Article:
Frank, mahogany is supposed to be great to work with. I found a small hardwood lumber store today in Tulsa. It was nestled way back in the back of a industrial area and not very well advertised. Even my search engines didn’t find it. One guy and a big ol warehouse full of some really nice wood. He had some quarter sawn African mahogany. I’m going back when the weather clears and buy some of that stuff.. I can see walking canes and tool boxes in the near future!
Post what you decide on and lets see those projects!
Franco it was one of my concerns when I decided to get into wood working. I do have a local lumber yard close by but they only have a few varietys maple, cherry, poplar, ext. There is a place I found one hour drive from me that really has a wide variety of hard and exotic woods. Let me know what you find.
In the future, if you’re building something that must be durable and pleasant to work and you don’t want to spend a lot, I’d recommend poplar and alder. I’m building a cigar box ukulele and, since the idea is to make it for cheap, I’m using poplar for the neck and interior bracing. The grain is subdued and easy to work. It has a greenish hue – if you don’t like this I’d recommend alder. It has a similar grain with a blonde-red hue. Neither would win a beauty contest – they are plain – but they are ideal for me as I build my hand tool skills. And if the design and execution of the project are well done it will still be pleasing to the eye. Also, both grow like weeds in the Northwest so I know they are local and plentiful. Walnut is easy to work and is nice to look at. If I thought my project demanded a beautiful grain I’d consider walnut. It carves nicely and I love the smell of the shavings! Maple can be beautiful too but is harder to work. You could always get some pallets – they’re cheap and often free – and carefully remove the nails. They’re usually built of pine or oak. Good luck : ).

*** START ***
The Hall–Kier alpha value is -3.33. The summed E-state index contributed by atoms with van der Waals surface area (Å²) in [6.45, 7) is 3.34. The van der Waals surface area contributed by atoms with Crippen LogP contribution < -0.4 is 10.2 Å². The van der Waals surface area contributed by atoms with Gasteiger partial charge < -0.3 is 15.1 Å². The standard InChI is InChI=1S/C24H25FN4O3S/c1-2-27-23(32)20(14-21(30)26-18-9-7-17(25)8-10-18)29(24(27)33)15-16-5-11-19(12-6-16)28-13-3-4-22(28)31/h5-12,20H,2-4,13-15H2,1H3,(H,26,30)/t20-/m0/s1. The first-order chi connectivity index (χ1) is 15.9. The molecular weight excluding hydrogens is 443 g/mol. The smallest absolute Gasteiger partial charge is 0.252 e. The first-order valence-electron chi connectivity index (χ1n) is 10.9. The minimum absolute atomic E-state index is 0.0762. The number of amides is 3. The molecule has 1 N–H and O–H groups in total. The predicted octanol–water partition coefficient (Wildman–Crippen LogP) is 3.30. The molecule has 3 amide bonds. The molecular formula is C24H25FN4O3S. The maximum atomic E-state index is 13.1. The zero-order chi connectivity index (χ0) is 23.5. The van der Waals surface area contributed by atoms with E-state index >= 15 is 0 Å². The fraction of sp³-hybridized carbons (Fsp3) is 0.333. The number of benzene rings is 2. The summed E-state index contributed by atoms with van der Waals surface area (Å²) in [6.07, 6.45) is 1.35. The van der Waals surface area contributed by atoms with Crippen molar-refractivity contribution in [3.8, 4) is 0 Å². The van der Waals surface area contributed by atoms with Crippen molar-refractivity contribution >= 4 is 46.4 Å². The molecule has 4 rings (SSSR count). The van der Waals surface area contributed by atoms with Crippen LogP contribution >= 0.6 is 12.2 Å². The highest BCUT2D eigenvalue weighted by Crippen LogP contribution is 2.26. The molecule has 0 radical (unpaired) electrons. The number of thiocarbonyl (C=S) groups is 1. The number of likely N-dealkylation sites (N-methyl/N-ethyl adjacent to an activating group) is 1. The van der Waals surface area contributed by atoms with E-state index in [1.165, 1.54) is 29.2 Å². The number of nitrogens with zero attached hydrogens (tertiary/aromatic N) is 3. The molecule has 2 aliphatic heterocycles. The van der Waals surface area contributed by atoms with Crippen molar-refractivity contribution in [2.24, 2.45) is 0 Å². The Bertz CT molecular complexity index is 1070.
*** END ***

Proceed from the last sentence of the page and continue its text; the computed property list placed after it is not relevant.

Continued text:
I’ve been checking out suppliers on-line. Some are very accomodating; they’ll prepare your cutting list as you want it (for a premium of course). Most of the good ones seem to be at least 2-3 hours drive from me. It might be worth going there at some point and stock up on a few pieces. And easier too.
It’s a bit confusing knowing what you’re getting on-line. Some will only sell cubic metres, cubic feet – I’ve no idea what, or how much wood that is. It seems that more family-run business are starting to build websites too, so that may increase the number of suppliers.
As I get more into the craft, my patience will run out at the local B&Q. The way they prepared my last purchase…I could have cried. Most of it had chip-outs, wasn’t square, incorrect dimensions – nightmare.
Long post, sorry.
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